|Southeastern Aust Seasonal Rainfall Outlook: probabilities for Autumn 2009, issued 20th February 2009|
Wetter than average conditions indicated for parts of South Australia and southwestern NSW
The outlook for rainfall during autumn (March to May) shows a moderate shift in the odds favouring wetter than normal conditions over eastern parts of South Australia and the far southwest of NSW.
The pattern of seasonal rainfall odds across South East Australia is mainly a result of warm conditions in the Indian Ocean in January; the Pacific Ocean has had little contribution to this forecast.
North eastern agricultural and southern pastoral areas of South Australia, along with an adjacent area in the far southwest of New South Wales have over a 60% chance of exceeding the 3-month median rainfall. This means for every ten years with ocean patterns like the current, about six years are expected to be wetter than average for these areas while about four years are expected to be drier. Over the remainder of NSW and South Australia, and over all of Victoria and Tasmania the chances of exceeding the seasonal median are between 40% and 60%. This means the chances of being wetter than normal in these areas are about the same as the chances of being drier.
Outlook confidence is related to how consistently the Pacific and Indian Oceans affect southeast Australian rainfall. During March to May, history shows this effect to be generally weakly to very weakly consistent over most of southeast Australia, while being moderately consistent only in patches, mainly in northern South Australia and western Tasmania (see background information)). Therefore, caution should be used when interpreting this outlook.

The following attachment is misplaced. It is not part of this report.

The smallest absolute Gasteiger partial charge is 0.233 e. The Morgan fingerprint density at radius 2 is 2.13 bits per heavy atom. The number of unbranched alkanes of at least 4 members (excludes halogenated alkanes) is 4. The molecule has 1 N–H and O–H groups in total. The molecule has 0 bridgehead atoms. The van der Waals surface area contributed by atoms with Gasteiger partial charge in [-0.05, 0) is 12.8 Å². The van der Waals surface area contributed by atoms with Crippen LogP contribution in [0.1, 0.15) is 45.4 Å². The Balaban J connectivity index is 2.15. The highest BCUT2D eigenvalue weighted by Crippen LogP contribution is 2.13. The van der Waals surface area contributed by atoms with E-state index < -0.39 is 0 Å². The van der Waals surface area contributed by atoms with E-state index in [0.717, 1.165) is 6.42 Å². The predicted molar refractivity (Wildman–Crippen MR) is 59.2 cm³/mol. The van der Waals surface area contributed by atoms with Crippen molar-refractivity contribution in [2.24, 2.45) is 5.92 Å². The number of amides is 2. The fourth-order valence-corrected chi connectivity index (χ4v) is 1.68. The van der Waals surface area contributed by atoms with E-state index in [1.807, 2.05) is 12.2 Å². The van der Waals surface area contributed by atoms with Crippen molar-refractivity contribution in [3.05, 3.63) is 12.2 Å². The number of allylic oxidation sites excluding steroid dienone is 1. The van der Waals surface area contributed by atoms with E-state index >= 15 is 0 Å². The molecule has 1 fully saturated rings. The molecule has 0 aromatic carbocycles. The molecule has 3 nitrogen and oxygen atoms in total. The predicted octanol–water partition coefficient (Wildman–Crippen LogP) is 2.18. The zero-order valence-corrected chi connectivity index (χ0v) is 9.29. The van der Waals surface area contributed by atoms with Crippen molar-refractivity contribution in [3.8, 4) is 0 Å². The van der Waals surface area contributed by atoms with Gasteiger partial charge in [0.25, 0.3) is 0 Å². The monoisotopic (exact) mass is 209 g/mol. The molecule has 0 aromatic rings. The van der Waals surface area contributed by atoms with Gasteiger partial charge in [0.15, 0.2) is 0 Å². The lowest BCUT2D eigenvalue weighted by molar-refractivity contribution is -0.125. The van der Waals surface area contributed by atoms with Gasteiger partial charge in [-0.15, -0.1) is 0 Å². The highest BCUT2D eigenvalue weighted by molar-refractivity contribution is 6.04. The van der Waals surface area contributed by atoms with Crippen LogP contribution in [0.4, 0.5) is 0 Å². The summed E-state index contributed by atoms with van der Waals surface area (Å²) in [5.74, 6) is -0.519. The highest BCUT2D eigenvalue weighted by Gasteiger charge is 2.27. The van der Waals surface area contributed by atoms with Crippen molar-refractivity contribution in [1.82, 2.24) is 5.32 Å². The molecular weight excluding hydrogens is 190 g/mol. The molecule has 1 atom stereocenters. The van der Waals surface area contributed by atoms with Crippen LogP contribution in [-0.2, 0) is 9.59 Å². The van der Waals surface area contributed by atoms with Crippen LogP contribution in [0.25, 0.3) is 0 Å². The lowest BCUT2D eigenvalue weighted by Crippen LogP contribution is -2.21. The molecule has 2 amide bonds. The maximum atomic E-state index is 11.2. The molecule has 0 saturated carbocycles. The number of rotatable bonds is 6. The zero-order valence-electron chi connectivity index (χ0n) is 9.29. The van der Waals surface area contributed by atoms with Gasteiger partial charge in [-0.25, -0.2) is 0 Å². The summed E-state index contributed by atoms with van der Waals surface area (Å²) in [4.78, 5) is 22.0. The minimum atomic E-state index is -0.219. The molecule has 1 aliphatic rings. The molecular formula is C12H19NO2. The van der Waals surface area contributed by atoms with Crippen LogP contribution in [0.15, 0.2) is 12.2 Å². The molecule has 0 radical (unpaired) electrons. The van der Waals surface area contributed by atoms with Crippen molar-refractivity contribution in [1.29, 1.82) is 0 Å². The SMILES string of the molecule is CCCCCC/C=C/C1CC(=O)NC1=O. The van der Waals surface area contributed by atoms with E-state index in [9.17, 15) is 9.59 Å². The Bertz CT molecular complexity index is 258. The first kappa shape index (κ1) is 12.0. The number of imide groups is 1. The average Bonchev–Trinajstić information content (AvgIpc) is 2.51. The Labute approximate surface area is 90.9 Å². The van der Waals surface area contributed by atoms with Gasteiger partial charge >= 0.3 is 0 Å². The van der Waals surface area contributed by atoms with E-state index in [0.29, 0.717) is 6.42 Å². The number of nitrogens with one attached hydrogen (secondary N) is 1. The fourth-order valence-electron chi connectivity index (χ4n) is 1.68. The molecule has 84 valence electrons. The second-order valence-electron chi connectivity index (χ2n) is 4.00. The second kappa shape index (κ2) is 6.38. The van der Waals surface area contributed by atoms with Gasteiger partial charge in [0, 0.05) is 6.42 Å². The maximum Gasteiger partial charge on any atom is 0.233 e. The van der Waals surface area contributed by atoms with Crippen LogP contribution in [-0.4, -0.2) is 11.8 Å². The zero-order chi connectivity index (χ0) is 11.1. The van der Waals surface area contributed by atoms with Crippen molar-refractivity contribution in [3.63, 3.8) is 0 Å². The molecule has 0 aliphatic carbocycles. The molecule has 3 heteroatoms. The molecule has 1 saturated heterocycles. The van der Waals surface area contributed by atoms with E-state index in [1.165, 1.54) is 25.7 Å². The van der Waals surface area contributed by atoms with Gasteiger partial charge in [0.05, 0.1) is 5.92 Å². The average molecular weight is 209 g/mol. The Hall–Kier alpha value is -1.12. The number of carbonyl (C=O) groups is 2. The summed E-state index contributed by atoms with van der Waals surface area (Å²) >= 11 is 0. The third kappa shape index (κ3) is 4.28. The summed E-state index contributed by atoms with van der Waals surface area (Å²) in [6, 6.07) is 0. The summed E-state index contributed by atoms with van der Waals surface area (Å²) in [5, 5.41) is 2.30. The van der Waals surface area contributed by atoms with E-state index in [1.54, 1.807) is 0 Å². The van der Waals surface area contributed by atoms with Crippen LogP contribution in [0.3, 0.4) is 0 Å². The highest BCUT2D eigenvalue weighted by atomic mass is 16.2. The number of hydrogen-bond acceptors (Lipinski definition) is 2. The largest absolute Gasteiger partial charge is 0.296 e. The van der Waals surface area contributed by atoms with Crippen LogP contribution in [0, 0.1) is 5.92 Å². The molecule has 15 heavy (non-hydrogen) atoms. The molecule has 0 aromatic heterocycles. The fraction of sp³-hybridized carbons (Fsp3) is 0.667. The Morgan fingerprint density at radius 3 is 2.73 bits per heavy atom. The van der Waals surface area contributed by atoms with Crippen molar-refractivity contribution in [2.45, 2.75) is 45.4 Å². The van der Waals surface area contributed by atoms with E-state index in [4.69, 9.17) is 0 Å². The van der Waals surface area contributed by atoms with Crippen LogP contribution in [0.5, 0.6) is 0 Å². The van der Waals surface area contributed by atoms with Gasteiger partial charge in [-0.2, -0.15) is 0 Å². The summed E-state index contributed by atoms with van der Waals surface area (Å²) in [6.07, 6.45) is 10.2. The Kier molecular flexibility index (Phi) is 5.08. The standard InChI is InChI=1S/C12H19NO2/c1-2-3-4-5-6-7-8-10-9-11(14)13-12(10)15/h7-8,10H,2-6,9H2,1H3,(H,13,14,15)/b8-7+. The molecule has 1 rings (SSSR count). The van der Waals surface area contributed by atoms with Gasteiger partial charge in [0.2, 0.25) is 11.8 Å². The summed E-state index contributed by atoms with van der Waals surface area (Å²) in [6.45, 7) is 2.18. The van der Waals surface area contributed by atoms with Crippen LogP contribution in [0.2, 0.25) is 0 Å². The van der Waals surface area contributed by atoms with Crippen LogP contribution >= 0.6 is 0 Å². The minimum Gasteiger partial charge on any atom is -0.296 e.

Some warming of the equatorial Pacific Ocean occurred in January, following cooling in December, so that sea surface temperatures (SST) in the central Pacific have now eased back to neutral values. While sub-surface waters are cool in the eastern Pacific, those in the west of the basin are warmer than normal and there are indications that these will impact on the surface in coming months. Furthermore, most current model outlooks suggest further warming in the Pacific. The most likely scenario is for conditions to remain neutral. The SOI remains positive at approximately +15 for the 30 days ending 17 February. For routine updates and comprehensive discussion on any developments please see the ENSO Wrap-Up.
Click on the map above for a larger version of the map. Use the reload/refresh button to ensure the latest forecast map is displayed. More detailed forecast maps, including the probabilities of seasonal rainfall exceeding given totals, can be found here.
More information on this outlook is available Monday to Friday from 9.00am to 5.00pm local time by contacting the Bureau's Climate Services sections in Queensland, NSW, SA, Victoria and Tasmania at the following numbers:
THE NEXT ISSUE OF THE SEASONAL OUTLOOK IS EXPECTED BY 24th March 2009